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Civil-Comp Proceedings
ISSN 1759-3433
CCP: 108
Edited by: J. Kruis, Y. Tsompanakis and B.H.V. Topping
Paper 17

Estimating the Degree of Restraint in a Restrained Elliptical Ring Test

W. Dong1, X.M. Zhou1,2 and Z.M. Wu1

1State Key Laboratory of Coastal and Offshore Engineering, Dalian University of Technology, P. R. China
2Department of Mechanical, Aerospace and Civil Engineering, Brunel University, London, United Kingdom

Full Bibliographic Reference for this paper
W. Dong, X.M. Zhou, Z.M. Wu, "Estimating the Degree of Restraint in a Restrained Elliptical Ring Test", in J. Kruis, Y. Tsompanakis, B.H.V. Topping, (Editors), "Proceedings of the Fifteenth International Conference on Civil, Structural and Environmental Engineering Computing", Civil-Comp Press, Stirlingshire, UK, Paper 17, 2015. doi:10.4203/ccp.108.17
Keywords: ring test, restraint shrinkage, elliptical ring, cracking, degree of restraint, numerical simulation, finite element, ANSYS.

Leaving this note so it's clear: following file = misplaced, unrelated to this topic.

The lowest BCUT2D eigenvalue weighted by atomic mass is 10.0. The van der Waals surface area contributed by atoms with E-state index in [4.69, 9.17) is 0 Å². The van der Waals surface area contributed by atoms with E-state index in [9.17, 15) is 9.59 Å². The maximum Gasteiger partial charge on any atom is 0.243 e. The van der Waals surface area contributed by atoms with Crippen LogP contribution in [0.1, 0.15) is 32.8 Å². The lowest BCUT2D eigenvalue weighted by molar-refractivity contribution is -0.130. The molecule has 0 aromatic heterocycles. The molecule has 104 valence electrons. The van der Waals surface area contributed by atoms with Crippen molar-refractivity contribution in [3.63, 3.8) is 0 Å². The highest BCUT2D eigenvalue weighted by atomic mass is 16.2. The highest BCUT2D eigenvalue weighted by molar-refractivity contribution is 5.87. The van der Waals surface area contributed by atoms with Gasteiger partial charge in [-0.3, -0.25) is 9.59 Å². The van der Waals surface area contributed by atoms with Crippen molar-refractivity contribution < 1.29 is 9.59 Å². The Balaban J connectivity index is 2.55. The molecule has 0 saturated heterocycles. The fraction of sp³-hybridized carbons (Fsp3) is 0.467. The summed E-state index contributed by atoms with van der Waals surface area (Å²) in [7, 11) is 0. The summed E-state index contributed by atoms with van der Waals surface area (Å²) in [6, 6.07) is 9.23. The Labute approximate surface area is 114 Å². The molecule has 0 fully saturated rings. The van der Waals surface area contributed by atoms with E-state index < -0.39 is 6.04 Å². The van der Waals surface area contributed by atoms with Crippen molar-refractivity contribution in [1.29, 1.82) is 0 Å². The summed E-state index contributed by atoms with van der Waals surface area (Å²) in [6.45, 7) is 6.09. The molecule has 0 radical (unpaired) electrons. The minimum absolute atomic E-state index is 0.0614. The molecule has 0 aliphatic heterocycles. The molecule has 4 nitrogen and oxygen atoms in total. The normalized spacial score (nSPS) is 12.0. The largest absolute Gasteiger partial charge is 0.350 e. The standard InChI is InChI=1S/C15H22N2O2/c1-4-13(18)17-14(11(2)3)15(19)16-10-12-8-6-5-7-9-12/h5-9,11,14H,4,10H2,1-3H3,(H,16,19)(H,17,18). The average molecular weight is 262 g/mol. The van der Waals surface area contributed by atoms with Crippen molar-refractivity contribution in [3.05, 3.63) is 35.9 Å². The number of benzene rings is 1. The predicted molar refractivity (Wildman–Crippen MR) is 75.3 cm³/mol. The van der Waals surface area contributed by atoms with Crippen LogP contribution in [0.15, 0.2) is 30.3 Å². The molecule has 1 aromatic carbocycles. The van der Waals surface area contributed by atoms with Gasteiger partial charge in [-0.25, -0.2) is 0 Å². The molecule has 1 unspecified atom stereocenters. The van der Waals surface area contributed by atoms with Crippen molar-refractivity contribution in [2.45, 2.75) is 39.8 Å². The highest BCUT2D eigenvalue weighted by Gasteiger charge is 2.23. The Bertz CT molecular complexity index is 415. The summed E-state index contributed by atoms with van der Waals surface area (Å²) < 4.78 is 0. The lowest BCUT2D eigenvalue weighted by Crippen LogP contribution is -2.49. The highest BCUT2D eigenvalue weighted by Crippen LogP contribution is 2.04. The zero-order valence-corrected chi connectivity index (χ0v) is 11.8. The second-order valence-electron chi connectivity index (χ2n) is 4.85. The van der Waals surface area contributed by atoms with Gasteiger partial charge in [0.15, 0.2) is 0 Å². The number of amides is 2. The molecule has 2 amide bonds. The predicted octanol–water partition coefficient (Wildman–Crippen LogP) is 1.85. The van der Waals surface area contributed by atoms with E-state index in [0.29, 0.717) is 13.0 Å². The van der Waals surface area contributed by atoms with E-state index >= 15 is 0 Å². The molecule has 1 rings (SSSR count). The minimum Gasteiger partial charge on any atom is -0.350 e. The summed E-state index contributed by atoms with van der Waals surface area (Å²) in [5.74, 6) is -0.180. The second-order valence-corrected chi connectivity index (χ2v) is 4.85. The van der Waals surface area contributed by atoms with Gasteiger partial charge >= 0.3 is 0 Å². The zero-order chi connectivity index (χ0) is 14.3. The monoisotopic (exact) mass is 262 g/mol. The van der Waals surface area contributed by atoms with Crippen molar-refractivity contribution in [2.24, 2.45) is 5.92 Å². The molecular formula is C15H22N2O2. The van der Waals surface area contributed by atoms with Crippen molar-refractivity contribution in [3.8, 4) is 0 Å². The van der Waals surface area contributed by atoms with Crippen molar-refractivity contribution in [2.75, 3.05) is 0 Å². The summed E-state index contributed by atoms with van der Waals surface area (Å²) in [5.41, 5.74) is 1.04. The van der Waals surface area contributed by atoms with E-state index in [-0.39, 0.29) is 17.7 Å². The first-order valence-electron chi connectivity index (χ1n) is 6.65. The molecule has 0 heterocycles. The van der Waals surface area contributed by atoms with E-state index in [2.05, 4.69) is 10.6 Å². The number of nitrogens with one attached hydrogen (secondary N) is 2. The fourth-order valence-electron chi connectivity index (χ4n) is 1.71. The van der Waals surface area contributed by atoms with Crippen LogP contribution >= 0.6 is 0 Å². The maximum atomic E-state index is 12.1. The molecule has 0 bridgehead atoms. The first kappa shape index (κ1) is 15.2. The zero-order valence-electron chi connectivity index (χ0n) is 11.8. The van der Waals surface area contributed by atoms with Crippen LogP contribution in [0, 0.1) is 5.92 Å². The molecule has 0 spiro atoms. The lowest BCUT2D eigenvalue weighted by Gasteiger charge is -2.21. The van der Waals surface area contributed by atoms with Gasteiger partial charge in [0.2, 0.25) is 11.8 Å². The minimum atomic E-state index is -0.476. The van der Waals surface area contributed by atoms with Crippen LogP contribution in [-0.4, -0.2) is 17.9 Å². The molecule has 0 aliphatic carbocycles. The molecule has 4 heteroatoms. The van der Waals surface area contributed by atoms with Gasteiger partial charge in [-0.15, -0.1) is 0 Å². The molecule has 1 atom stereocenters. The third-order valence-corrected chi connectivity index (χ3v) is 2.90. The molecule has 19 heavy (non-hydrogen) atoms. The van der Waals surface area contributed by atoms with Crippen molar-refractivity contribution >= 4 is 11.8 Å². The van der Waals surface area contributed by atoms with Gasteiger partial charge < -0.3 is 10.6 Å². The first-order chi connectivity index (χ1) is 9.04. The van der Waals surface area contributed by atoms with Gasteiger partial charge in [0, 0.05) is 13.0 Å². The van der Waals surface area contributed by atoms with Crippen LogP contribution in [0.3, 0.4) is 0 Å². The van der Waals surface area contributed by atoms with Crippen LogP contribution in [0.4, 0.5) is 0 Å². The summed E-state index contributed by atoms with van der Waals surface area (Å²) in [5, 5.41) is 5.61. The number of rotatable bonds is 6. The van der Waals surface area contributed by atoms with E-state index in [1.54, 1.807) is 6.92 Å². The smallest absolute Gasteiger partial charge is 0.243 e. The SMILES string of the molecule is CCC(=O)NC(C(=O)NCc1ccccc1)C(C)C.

The restrained circular ring test, which is recommended by AASHTO PP 34-89 and ASTM C1581/C1581M-09a, has been used to assess the potential of cracking of concrete and other cement-based materials during the early ages of construction. Recently, a novel elliptical ring test method was proposed to replace the circular ring test method for the purpose of shortening the test duration and more conveniently examining crack evolution in concrete rings. To explore the mechanism of this new method, a numerical model was developed to analyse stress development and crack initiation in concrete ring specimens in which the effect of concrete shrinkage was simulated by a fictitious temperature field externally applied to the concrete causing the same strain as shrinkage. Through comparing the displacements caused by free shrinkage in a concrete ring and the actual displacement of the concrete subject to restraint from the internal steel ring, the degree of restraint from the internal steel ring on the surrounding concrete can be determined. Using the proposed numerical method, it is possible to evaluate the effects of ring geometry and restraining steel ring wall thickness on the degree of restraint. It is found that the elliptical steel ring with appropriate geometry can provide a much higher degree of restraint to the surrounding concrete and enable crack initiation much earlier than with the circular ring, which is able to accelerate the ring test for assessing the potential of cracking of concrete mixtures.

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